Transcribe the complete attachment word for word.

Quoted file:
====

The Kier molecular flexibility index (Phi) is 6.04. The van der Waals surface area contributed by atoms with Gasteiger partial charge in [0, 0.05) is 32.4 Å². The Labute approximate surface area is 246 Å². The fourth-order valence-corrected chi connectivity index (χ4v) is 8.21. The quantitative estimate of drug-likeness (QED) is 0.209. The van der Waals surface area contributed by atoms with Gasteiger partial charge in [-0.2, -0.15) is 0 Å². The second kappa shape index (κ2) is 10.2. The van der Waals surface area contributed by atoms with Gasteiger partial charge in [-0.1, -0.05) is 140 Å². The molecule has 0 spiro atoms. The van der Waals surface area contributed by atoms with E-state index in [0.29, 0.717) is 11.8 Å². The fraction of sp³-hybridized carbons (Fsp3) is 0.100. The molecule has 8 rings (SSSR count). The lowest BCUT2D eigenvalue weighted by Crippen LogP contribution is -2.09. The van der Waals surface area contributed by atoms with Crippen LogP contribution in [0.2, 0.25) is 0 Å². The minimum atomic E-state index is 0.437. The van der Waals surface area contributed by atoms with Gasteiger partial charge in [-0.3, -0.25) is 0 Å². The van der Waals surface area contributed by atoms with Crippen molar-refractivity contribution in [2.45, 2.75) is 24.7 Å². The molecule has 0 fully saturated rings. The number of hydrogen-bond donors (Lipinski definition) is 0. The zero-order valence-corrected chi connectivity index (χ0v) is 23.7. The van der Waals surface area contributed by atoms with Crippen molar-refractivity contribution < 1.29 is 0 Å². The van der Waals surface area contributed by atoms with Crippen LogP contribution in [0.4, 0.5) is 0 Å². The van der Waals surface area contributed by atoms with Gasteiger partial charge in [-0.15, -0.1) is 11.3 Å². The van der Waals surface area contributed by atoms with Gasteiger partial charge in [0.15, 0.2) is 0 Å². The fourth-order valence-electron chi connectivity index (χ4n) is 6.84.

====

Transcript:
The Kier molecular flexibility index (Phi) is 6.04. The van der Waals surface area contributed by atoms with Gasteiger partial charge in [0, 0.05) is 32.4 Å². The Labute approximate surface area is 246 Å². The fourth-order valence-corrected chi connectivity index (χ4v) is 8.21. The quantitative estimate of drug-likeness (QED) is 0.209. The van der Waals surface area contributed by atoms with Gasteiger partial charge in [-0.2, -0.15) is 0 Å². The second kappa shape index (κ2) is 10.2. The van der Waals surface area contributed by atoms with Gasteiger partial charge in [-0.1, -0.05) is 140 Å². The molecule has 0 spiro atoms. The van der Waals surface area contributed by atoms with E-state index in [0.29, 0.717) is 11.8 Å². The fraction of sp³-hybridized carbons (Fsp3) is 0.100. The molecule has 8 rings (SSSR count). The lowest BCUT2D eigenvalue weighted by Crippen LogP contribution is -2.09. The van der Waals surface area contributed by atoms with Crippen LogP contribution in [0.2, 0.25) is 0 Å². The minimum atomic E-state index is 0.437. The van der Waals surface area contributed by atoms with Gasteiger partial charge in [-0.3, -0.25) is 0 Å². The van der Waals surface area contributed by atoms with Crippen molar-refractivity contribution in [2.45, 2.75) is 24.7 Å². The molecule has 0 fully saturated rings. The number of hydrogen-bond donors (Lipinski definition) is 0. The zero-order valence-corrected chi connectivity index (χ0v) is 23.7. The van der Waals surface area contributed by atoms with Crippen molar-refractivity contribution < 1.29 is 0 Å². The van der Waals surface area contributed by atoms with Crippen LogP contribution in [0.4, 0.5) is 0 Å². The van der Waals surface area contributed by atoms with Gasteiger partial charge in [-0.15, -0.1) is 11.3 Å². The van der Waals surface area contributed by atoms with Gasteiger partial charge in [0.15, 0.2) is 0 Å². The fourth-order valence-electron chi connectivity index (χ4n) is 6.84.